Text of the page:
DWS Alpha Equity was known to be a middle-level performer for a major part of its life. It even had a dismal period of performance, but a new fund manager - Aniketh Inamdar - came in as a breath of fresh air and turned around the fortunes of the fund. And for quite some time now, the fund has made its presence felt by emerging as a category beater and shielding its investors in the market downturn as well.
The fund was launched in January 2003 with the aim to achieve capital appreciation by investing in equity and related securities across market capitalizations, but with a tilt towards large- and mid-caps.
For the first two years, the fund was a middle-0f-the-road performer and even saw a significant dip in 2005. However, things started to look better in 2006, with the fund delivering top quartile returns of 49 per cent, against the category's 33 per cent. In 2007 as well, the fund manager's timely sectoral moves helped it outperform the category with a decent margin of nearly seven per cent.
The fund manager increased the exposure in metals from four per cent in May 2007 to 10.17 per cent in January 2007, as he believed that the natural resources companies looked promising on the demand and supply basis and also felt that valuations at that time were not demanding if seen with this perspective. So, he picked up stocks like Tata Steel and Sterlite Industries. But he paired down the exposure from January seeing the impact on commodities prices on account of the global concerns of slowdown in the economic growth. Currently the allocation to this sector is four per cent. He also cut down significantly in computer software from 15 per cent in June 2007 to three per cent in September 2007. Seeing the choppy market conditions, he increased exposure to defensive sectors like consumer durables. Currently, energy is the most heavily invested sector at 18.56 per cent.
Despite a leeway to invest in mid-caps, the fund is rarely seen taking big bets in mid-caps and has always played safe with a strong large-cap bias. Aniketh Inamdar continued with this allocation and hence guarded its investors better than the average equity diversified fund in the recent market downturn (January 8, 2008 to October 10, 2008). Its fall of nearly 48 per cent was in line with its benchmark S&P CNX Nifty, while lower than category by five per cent.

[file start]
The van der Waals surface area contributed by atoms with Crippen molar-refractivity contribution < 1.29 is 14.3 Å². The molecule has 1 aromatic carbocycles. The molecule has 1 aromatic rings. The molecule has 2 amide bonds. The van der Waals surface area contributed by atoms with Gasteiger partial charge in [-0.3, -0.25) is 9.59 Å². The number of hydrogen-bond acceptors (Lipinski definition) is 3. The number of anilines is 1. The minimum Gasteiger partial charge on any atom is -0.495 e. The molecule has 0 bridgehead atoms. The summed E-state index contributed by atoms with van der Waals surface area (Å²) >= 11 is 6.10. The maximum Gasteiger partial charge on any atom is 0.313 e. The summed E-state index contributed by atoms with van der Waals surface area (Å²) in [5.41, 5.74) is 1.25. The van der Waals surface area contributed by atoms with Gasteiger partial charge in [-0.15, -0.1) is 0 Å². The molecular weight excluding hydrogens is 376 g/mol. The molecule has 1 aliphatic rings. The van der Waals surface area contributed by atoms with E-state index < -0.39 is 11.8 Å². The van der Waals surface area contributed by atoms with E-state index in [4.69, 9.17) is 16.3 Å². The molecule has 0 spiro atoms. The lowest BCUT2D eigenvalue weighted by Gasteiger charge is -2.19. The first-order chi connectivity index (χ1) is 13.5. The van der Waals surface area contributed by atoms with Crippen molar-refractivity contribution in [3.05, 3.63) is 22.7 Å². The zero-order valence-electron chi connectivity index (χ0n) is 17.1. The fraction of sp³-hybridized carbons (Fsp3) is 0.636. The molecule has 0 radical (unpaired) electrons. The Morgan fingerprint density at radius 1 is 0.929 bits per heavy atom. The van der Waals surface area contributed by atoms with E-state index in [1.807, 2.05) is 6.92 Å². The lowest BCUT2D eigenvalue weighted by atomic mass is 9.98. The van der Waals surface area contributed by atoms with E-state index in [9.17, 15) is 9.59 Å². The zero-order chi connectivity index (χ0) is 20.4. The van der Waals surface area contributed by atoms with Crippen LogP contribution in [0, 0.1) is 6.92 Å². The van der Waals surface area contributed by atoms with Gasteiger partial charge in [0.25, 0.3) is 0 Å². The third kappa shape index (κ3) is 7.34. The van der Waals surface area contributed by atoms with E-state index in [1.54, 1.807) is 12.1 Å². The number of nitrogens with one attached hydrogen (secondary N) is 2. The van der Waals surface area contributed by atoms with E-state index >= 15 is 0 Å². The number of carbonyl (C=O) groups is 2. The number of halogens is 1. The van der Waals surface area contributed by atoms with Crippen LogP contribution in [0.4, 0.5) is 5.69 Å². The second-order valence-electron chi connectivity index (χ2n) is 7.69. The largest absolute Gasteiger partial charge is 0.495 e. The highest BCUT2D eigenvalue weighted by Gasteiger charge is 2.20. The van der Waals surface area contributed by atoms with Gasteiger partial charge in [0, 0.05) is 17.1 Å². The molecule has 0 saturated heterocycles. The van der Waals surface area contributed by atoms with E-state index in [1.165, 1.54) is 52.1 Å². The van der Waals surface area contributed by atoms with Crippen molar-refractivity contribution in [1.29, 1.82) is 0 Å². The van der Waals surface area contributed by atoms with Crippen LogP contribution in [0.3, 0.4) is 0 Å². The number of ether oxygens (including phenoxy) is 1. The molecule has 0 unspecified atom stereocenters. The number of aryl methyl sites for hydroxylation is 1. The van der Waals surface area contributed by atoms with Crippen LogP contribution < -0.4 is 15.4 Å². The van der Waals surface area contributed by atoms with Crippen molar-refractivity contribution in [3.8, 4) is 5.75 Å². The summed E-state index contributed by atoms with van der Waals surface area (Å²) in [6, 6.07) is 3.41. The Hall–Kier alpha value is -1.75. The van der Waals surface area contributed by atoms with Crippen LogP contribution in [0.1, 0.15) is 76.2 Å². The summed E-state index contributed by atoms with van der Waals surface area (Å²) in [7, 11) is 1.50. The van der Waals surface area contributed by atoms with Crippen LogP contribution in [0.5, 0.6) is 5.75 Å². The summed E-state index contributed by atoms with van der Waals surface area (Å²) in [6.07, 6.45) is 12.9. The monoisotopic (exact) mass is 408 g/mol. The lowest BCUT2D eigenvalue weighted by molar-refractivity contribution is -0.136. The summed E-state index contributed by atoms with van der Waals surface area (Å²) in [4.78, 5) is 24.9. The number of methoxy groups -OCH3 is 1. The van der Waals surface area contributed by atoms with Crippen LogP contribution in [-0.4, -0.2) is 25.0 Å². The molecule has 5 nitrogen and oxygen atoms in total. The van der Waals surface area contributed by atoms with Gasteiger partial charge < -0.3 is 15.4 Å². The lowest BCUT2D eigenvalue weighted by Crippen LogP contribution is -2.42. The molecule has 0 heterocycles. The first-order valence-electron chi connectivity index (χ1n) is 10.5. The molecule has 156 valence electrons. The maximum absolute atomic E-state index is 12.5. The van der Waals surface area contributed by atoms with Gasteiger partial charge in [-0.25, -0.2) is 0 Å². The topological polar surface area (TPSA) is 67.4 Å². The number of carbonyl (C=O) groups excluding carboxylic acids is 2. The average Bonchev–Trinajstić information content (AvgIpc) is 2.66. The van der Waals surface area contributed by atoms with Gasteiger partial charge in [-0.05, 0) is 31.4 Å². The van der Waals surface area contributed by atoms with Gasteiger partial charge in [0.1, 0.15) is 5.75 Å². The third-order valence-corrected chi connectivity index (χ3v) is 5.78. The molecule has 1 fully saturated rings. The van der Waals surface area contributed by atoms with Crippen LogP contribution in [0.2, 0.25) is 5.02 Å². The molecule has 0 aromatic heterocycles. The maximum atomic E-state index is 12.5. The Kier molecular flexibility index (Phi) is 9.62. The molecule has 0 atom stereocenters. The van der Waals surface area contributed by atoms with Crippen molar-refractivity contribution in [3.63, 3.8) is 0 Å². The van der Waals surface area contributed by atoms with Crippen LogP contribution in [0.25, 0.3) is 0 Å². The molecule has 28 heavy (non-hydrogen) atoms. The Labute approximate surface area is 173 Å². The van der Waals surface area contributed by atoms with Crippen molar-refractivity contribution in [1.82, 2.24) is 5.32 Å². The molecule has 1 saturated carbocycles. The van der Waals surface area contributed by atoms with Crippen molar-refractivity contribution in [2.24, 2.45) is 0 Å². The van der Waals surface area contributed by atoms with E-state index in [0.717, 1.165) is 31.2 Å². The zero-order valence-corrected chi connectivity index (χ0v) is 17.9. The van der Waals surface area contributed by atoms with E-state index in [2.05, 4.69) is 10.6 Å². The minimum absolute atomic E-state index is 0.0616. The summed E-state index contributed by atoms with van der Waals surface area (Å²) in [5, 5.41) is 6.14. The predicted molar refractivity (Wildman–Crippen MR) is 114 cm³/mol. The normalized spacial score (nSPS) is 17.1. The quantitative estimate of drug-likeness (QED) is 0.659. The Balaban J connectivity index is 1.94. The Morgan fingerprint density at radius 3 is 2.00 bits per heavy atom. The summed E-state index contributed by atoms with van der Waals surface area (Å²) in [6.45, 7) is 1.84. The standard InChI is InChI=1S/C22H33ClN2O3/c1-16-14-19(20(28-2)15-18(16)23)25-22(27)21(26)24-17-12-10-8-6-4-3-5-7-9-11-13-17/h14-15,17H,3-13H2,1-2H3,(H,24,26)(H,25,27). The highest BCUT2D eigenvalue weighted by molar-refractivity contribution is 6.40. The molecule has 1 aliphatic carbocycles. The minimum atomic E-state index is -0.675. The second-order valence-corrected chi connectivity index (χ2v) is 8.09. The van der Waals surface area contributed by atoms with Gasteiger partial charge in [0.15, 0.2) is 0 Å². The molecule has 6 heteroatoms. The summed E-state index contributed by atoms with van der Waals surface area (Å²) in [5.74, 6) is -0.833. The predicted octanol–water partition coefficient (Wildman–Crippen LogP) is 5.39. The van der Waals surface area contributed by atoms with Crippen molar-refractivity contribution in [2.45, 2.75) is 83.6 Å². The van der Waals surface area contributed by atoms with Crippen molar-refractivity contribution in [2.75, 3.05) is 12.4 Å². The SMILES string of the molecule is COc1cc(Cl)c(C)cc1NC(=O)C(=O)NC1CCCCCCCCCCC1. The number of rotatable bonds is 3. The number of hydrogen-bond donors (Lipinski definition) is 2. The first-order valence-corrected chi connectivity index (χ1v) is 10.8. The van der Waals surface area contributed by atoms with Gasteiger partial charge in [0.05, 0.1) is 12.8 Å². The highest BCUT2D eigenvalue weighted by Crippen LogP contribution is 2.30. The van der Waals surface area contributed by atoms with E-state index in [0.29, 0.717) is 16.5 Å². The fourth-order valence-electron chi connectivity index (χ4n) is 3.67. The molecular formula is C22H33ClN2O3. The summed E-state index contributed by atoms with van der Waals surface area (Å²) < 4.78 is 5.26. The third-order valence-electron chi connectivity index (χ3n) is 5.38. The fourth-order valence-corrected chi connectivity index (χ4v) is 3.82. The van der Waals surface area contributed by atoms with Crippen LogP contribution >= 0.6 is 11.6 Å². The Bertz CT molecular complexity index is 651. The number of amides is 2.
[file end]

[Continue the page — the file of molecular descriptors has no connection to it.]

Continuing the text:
All through its existence, the fund has seen massive and regular inflow and outflow of investors, which it has managed well enough with its small asset base and large-cap tilt. For instance, in January 2006, its assets dropped significantly by nearly 68 per cent despite it delivering nearly nine per cent during the month. On the other hand, in September 2006, they surged by 75 per cent while the rise in NAV was just five per cent.
The fund maintains a compact portfolio of nearly 32 stocks, with the top 10 holdings accounting for nearly half of the fund's portfolio. Currently, it has been lowered to 24 stocks from 33 stocks in December 2007. Although this makes it an aggressive bet, the risk gets partly mitigated by the large-cap bias.
This large-cap growth offering has emerged as a promising choice as it has outperformed its category in the long-run with an impressive margin of nearly 10 per cent by delivering an annualised return of 31 per cent as on September 30 over a period of five years.
In a nutshell, this one's all-round performance makes it a good pick.